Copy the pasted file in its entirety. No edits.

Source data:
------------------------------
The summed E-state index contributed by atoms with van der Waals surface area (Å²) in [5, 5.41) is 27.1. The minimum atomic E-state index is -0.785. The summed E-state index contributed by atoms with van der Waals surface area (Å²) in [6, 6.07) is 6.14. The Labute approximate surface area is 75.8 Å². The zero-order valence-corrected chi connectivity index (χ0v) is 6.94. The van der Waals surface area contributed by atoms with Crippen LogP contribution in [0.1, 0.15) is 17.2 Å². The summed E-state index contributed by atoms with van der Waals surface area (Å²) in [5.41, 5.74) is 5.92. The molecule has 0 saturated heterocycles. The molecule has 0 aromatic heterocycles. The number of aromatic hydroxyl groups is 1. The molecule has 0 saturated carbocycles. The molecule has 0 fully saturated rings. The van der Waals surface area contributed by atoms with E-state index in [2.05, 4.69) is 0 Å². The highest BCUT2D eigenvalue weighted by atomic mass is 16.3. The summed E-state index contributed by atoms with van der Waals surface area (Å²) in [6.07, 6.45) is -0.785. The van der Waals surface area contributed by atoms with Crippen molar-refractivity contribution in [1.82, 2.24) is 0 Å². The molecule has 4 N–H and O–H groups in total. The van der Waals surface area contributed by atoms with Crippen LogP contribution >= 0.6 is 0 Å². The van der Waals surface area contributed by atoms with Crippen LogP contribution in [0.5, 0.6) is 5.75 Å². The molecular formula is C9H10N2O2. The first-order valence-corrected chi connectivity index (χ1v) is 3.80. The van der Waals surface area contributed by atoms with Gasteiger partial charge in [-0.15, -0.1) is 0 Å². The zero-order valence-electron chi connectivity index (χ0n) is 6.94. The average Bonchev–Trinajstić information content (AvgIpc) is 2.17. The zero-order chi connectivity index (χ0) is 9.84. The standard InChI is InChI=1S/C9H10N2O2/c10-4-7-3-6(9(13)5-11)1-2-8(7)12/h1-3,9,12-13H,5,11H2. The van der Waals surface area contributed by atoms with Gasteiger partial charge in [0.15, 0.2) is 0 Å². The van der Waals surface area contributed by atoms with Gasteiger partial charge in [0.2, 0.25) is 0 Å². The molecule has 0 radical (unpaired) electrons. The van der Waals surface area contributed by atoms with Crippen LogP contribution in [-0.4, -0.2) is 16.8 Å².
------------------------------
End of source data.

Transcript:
The summed E-state index contributed by atoms with van der Waals surface area (Å²) in [5, 5.41) is 27.1. The minimum atomic E-state index is -0.785. The summed E-state index contributed by atoms with van der Waals surface area (Å²) in [6, 6.07) is 6.14. The Labute approximate surface area is 75.8 Å². The zero-order valence-corrected chi connectivity index (χ0v) is 6.94. The van der Waals surface area contributed by atoms with Crippen LogP contribution in [0.1, 0.15) is 17.2 Å². The summed E-state index contributed by atoms with van der Waals surface area (Å²) in [5.41, 5.74) is 5.92. The molecule has 0 saturated heterocycles. The molecule has 0 aromatic heterocycles. The number of aromatic hydroxyl groups is 1. The molecule has 0 saturated carbocycles. The molecule has 0 fully saturated rings. The van der Waals surface area contributed by atoms with E-state index in [2.05, 4.69) is 0 Å². The highest BCUT2D eigenvalue weighted by atomic mass is 16.3. The summed E-state index contributed by atoms with van der Waals surface area (Å²) in [6.07, 6.45) is -0.785. The van der Waals surface area contributed by atoms with Crippen molar-refractivity contribution in [1.82, 2.24) is 0 Å². The molecule has 4 N–H and O–H groups in total. The van der Waals surface area contributed by atoms with Crippen LogP contribution >= 0.6 is 0 Å². The van der Waals surface area contributed by atoms with Crippen LogP contribution in [0.5, 0.6) is 5.75 Å². The molecular formula is C9H10N2O2. The first-order valence-corrected chi connectivity index (χ1v) is 3.80. The van der Waals surface area contributed by atoms with Gasteiger partial charge in [-0.15, -0.1) is 0 Å². The zero-order valence-electron chi connectivity index (χ0n) is 6.94. The average Bonchev–Trinajstić information content (AvgIpc) is 2.17. The zero-order chi connectivity index (χ0) is 9.84. The standard InChI is InChI=1S/C9H10N2O2/c10-4-7-3-6(9(13)5-11)1-2-8(7)12/h1-3,9,12-13H,5,11H2. The van der Waals surface area contributed by atoms with Gasteiger partial charge in [0.15, 0.2) is 0 Å². The van der Waals surface area contributed by atoms with Gasteiger partial charge in [0.2, 0.25) is 0 Å². The molecule has 0 radical (unpaired) electrons. The van der Waals surface area contributed by atoms with Crippen LogP contribution in [-0.4, -0.2) is 16.8 Å².